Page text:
As you can see by the “fill-in-your-name-here” design on the cover, this book offers the recipient an opportunity to take ownership for defining the world they live in. Beginning with the line for “co-authorship”, this book is designed to engage children in introspective thought about values and virtues and help them see that you can make a difference by caring and giving of oneself. Children can take an active role by including their photo, contributing illustrations, and completing their journal with personal accounts about caring and making a difference, forming intimate connections to philanthropy in action.  Responses include naming those persons who have shown them benevolence, instances in which they have been giving to others, listing what they appreciate in their lives and what they wish for others. Children are also asked about what their own special gifts and talents may be, and how they can use those talents to make the world better or help another person in some way, providing them with a sense of self-worth and empowerment. The format is colorful,  “user-friendly,” and inviting for a child to complete. The book also offers suggestions and resources for the adults that are significant in the life of the child to whom this book is given so that they can guide them and seek ways to help the child take action in the cause of their choice.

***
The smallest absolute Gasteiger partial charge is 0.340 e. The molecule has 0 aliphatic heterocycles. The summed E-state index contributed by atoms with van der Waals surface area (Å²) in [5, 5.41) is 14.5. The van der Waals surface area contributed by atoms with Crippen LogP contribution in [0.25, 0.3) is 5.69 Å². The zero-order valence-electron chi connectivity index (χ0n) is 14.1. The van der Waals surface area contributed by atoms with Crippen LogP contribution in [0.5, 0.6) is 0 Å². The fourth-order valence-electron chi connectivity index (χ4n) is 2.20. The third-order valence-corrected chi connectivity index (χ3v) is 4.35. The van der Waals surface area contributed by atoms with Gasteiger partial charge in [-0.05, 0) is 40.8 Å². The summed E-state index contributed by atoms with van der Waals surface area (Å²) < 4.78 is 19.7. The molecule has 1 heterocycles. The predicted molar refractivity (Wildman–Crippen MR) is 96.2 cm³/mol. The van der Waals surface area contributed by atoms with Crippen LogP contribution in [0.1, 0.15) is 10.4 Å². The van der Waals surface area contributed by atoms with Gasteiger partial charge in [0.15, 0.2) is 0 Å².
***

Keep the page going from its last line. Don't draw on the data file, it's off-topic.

Activity
Because this book opens the door to identifying the issues that are meaningful to an individual child, follow-up activities should be based on the specific interests that are shared in the journal entries. A child and caregiver might work together to implement a plan of action that they take to the broader community of neighborhood, school or community.